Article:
In the AMC’s series Mad Men, head ad man Donald Draper tells a room full of clients, “Nostalgia is delicate, but potent. ... In Greek it literally means ‘the pain from an old wound.’”
Not sure if Jonah Hill ever saw that episode, but his directorial debut Mid90s affirms Draper’s logic.
The film, which Hill also wrote, begins in silence with the camera panning a hallway of a modest Los Angeles home. Our leading man, 13-year-old Stevie (played by the impressive Sunny Suljic), is violently thrown against the wall by Ian (played by Three Billboards Outside Ebbing, Missouri’s Lucas Hedges), his bully of an older brother. Ian beats him and tells him to stay out of his room.
Of course, Stevie doesn’t listen, running back into the room as his older brother leaves the home. The room looks similar to that of many a teen who loved hip-hop in the ’90s. A poster of Mobb Deep hangs on the wall, various copies of The Source are stacked neatly in the corner alongside an array of CDs from Gangstarr to A Tribe Called Quest. The fear of getting beaten isn’t enough to keep Stevie from exploring this tantalizing new world.
Stevie takes quite a beating the entire movie, both figuratively and literally, choosing many times over to go for more. He finds his way into the world of skateboarding, where the more scars you acquire, the more social currency you accumulate.
Stevie’s older brother wants nothing to do with him. His single mother struggles to care for her growing boys and look for love. All this leaves our protagonist searching for anybody that who might welcome and pay attention to him.
Enter the crew of skaters with names like Ray, F#!ks#!t, Ruben and Fourth Grade, who hang around an area skate shop. When Stevie shows his value by willingly being the low guy on the totem pole and running errands for the gang, he’s quickly accepted.
In an attempt to maintain authenticity, Hill, shooting on 16mm film, decides to be ultra time-specific. He opts to use real skaters with zero acting experience (which really does help the movie, bringing realism much in the same way as the children used in City of God).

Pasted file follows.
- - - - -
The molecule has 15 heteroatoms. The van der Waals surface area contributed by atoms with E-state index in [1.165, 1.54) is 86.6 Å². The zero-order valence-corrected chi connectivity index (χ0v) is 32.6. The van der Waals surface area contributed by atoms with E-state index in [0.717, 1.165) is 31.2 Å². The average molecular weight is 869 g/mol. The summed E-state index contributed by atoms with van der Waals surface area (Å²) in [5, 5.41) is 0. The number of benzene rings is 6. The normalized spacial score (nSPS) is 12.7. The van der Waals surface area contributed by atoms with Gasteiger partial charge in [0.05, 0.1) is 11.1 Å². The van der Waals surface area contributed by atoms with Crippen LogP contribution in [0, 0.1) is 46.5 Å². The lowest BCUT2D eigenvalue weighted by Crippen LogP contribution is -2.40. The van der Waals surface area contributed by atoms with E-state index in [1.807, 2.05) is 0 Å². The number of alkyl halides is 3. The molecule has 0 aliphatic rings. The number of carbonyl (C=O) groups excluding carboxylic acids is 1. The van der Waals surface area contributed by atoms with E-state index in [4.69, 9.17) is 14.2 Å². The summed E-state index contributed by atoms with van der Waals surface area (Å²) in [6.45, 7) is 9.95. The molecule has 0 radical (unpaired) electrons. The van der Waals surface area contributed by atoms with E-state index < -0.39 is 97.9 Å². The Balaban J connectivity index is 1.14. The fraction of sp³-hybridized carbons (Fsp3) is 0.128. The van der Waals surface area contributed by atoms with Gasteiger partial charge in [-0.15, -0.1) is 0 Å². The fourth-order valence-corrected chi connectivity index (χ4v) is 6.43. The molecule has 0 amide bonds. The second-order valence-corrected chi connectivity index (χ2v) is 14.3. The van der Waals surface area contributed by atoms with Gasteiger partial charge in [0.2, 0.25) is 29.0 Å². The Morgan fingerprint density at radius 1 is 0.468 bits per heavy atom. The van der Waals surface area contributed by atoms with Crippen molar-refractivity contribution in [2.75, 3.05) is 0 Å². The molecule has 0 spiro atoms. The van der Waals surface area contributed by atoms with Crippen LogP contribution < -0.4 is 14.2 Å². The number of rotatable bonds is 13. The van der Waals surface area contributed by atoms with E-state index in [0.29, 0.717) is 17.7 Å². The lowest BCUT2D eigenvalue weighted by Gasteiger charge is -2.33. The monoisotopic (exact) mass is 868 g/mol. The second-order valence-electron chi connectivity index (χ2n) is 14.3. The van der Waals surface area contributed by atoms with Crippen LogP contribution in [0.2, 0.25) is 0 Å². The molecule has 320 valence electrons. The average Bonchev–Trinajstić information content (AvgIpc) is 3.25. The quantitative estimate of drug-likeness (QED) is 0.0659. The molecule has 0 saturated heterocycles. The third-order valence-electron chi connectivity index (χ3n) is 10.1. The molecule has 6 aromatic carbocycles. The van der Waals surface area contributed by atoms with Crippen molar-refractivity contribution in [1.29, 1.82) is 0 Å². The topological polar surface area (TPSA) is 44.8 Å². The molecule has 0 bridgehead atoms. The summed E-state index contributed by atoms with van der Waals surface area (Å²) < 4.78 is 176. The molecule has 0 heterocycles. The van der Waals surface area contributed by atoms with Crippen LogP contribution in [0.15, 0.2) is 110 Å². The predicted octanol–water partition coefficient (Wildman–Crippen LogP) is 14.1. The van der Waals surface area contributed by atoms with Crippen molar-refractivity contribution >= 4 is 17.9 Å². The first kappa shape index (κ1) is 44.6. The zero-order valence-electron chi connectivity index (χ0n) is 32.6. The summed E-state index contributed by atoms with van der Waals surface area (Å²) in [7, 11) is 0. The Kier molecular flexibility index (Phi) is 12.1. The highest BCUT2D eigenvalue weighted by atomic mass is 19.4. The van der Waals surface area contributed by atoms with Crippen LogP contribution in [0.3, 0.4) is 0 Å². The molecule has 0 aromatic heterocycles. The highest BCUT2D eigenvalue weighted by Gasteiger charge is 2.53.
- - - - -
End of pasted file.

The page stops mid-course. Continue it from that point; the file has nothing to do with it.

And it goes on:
The more controversial bid for authenticity comes in the language used by the characters. The film is filled with N-bombs, F-bombs and tons of content that some may find problematic in this era of extreme social consciousness surrounding popular culture.
It doesn’t bother me. I was same age as these kids in 1996, and I know this is what was going on. Hill does a great job of showcasing the ugly aspects of this culture without glorifying them.
Indeed, Stevie comes to realize the guys he worships are on the road to nowhere. As the elder statesmen in the crew, Ray tells him that once you look at other people’s lives closely, “You wouldn’t trade their s#!t for your s#!t.” He postulates that the best medicine for these times is to skate.
In all honesty, it’s hard for me to remain objective about Mid90s. It encompasses so many things that I loved from an era when I was at my most impressionable. It’s no surprise that skateboard culture and hip-hop go well together. Both are subcultures that were and are criminally misunderstood, but those involved in them wouldn’t trade it for the world.
Still, despite my personal attachment to the content, there were quite a few holes. Stevie’s mom and brother could have used more fully rounded arcs, and the ending put a bit too convenient a bow on a story that was anything but convenient.
But seeing Stevie, after suffering so much throughout the film, realize he has a family — no matter how dysfunctional — you can’t help but be happy for him.